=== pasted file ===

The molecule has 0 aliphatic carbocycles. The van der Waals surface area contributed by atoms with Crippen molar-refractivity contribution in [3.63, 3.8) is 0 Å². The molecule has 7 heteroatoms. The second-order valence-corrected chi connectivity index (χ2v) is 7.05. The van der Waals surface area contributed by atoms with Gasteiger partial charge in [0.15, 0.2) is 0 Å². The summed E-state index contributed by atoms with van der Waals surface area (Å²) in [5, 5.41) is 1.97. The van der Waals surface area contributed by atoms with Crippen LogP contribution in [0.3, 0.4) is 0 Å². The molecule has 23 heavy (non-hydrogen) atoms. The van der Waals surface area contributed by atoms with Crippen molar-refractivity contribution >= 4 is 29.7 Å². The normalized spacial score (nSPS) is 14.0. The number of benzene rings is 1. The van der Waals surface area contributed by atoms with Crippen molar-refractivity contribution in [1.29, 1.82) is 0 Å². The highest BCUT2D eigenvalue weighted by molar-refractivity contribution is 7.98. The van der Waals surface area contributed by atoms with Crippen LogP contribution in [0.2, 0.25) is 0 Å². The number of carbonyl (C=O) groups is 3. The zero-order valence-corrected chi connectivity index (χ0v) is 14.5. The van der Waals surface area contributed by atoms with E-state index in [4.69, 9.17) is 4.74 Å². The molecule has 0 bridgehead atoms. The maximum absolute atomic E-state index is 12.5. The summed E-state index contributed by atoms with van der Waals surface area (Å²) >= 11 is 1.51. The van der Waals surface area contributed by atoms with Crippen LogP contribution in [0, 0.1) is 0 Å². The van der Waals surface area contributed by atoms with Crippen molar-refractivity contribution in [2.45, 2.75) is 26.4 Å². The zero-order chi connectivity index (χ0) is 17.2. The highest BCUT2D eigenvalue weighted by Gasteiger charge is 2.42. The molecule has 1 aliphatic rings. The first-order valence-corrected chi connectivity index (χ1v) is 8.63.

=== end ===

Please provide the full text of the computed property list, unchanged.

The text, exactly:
The molecule has 0 aliphatic carbocycles. The van der Waals surface area contributed by atoms with Crippen molar-refractivity contribution in [3.63, 3.8) is 0 Å². The molecule has 7 heteroatoms. The second-order valence-corrected chi connectivity index (χ2v) is 7.05. The van der Waals surface area contributed by atoms with Gasteiger partial charge in [0.15, 0.2) is 0 Å². The summed E-state index contributed by atoms with van der Waals surface area (Å²) in [5, 5.41) is 1.97. The van der Waals surface area contributed by atoms with Crippen LogP contribution in [0.3, 0.4) is 0 Å². The molecule has 23 heavy (non-hydrogen) atoms. The van der Waals surface area contributed by atoms with Crippen molar-refractivity contribution >= 4 is 29.7 Å². The normalized spacial score (nSPS) is 14.0. The number of benzene rings is 1. The van der Waals surface area contributed by atoms with Crippen molar-refractivity contribution in [1.29, 1.82) is 0 Å². The highest BCUT2D eigenvalue weighted by molar-refractivity contribution is 7.98. The van der Waals surface area contributed by atoms with Crippen LogP contribution in [0.2, 0.25) is 0 Å². The number of carbonyl (C=O) groups is 3. The zero-order valence-corrected chi connectivity index (χ0v) is 14.5. The van der Waals surface area contributed by atoms with E-state index in [4.69, 9.17) is 4.74 Å². The molecule has 0 bridgehead atoms. The maximum absolute atomic E-state index is 12.5. The summed E-state index contributed by atoms with van der Waals surface area (Å²) >= 11 is 1.51. The van der Waals surface area contributed by atoms with Crippen LogP contribution in [0, 0.1) is 0 Å². The van der Waals surface area contributed by atoms with Crippen molar-refractivity contribution in [2.45, 2.75) is 26.4 Å². The zero-order chi connectivity index (χ0) is 17.2. The highest BCUT2D eigenvalue weighted by Gasteiger charge is 2.42. The molecule has 1 aliphatic rings. The first-order valence-corrected chi connectivity index (χ1v) is 8.63.